While the quality of relationships can be observed and evaluated within one-on-one interactions as discussed in our previous two posts, nothing brings to light the quality of relationships more than in the workings of a team.
Teams have become the primary and core structure for getting work done and it would be difficult to find an organization which does not have “teamwork” as a fundamental value.
This is highly logical when you consider that it is nearly impossible for a single person to possess the same amount of knowledge and experience that a high performing team possesses, and that the involvement of multiple people in decision-making strengthens commitment. The exchange of ideas that takes place in a team environment, (as opposed to a setting in which people work in individual silos), promotes new thinking and innovation as well.
Yet, it is interesting that although the value of teams is readily accepted, it is rare to find teams that have truly reached their potential. In team language, this means they have yet to reach a level of high performance.
What is often missing is the realization that creating high performing teams is not just about implementing the basics of team structures. Going from an effective team to a high performing team requires additional skills, practice, commitment, and most importantly, in the words again of Mike Morrison, “It’s the relationship!” Teams seeking to become high performing must have strong relationships at their very core.
Consider the following key areas when measuring the strength of your organizational or team relationships:
- Mutual Accountability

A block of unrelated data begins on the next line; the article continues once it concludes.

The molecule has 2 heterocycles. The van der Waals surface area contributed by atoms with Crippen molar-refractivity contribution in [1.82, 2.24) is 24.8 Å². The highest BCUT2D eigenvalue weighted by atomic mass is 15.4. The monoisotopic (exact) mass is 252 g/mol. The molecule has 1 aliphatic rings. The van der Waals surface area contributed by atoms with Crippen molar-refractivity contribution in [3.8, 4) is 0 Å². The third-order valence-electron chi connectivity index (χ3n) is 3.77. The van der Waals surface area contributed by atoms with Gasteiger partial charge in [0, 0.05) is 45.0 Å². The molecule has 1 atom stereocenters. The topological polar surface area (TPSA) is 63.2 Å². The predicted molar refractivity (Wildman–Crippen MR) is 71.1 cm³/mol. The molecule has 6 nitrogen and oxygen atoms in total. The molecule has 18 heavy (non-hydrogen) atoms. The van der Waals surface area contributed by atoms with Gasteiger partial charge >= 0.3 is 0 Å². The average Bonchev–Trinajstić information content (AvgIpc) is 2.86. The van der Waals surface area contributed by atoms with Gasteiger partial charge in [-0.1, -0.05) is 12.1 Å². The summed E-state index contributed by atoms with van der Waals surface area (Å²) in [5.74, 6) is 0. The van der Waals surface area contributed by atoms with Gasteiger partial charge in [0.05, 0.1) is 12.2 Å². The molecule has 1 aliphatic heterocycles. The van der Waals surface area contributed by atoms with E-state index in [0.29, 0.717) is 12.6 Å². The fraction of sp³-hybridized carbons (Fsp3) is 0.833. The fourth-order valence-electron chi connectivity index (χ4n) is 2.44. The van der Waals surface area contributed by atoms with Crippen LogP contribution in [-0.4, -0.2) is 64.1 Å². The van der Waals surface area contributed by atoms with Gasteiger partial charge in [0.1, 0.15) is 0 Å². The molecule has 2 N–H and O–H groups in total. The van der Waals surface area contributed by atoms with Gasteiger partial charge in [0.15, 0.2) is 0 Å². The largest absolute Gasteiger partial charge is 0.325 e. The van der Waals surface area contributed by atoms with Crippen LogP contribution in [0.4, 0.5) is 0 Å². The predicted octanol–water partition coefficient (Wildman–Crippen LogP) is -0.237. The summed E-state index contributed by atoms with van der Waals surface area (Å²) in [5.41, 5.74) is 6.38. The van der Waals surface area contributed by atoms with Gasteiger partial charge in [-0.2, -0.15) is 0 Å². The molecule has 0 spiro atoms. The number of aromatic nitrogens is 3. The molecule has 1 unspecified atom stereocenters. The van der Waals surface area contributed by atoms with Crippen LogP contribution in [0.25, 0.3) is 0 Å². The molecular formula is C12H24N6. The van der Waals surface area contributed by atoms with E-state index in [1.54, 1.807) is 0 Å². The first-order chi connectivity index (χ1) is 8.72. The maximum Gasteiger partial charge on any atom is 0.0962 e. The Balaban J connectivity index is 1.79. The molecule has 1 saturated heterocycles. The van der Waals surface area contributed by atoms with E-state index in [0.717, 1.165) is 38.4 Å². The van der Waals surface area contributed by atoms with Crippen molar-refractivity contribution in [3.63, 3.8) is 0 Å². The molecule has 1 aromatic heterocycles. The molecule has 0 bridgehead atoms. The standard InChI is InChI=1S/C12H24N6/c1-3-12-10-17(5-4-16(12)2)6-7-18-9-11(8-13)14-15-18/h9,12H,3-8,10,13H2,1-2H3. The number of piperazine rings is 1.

- Trust and Loyalty
- Esprit de Corps
- Commitment to Results
These characteristics are exemplified by the preeminent model for high performance — The Navy SEALs! Their creed, actions, and success solidly point to their reputation of high performance.
Observe any high performing team and you will find these same characteristics evident — and not just “some of the time.” A high performing team reflects these characteristics in every way and at all times.
You might also take a look upward, or a more reflective look depending upon job function, because a concerted, focused effort needs to take place. And as is most often the case with any change or improvement initiative, it needs to happen at the top. Hence it is an absolute requirement that the Senior Executive Team “walks the talk” of high performing teams. It is not enough to accept a “do as we say, not as we do” attitude. Failure to model high performing team characteristics at the executive level is a sure path to mediocre team results throughout the organization.
In actuality, high performing executive teams are less plentiful than high performance workforce teams, and possibly for good reason. Many executives got to the top by their individual ability to be the best; and many successful executives have not necessarily had a track record of either leading high performing teams, or even having been a part of a high performing team. In addition, because of the rotating door of management (one of Dr. Deming’s “deadly sins”), many executives aren’t around in one position long enough to develop the skills and most importantly the relationships required for high performing teams.
Yet, in spite of the inherent challenges for executives to truly create high performing teams, it is a challenge worth overcoming.
This need is particularly strong, not only because of the clear advantages of a high performing team anywhere in an organization, but also because of the need to model such behavior at the executive level. When any value is proclaimed by an organization (in this case teamwork), the first and constant litmus test of the value is evidence that the value is demonstrated at the top levels.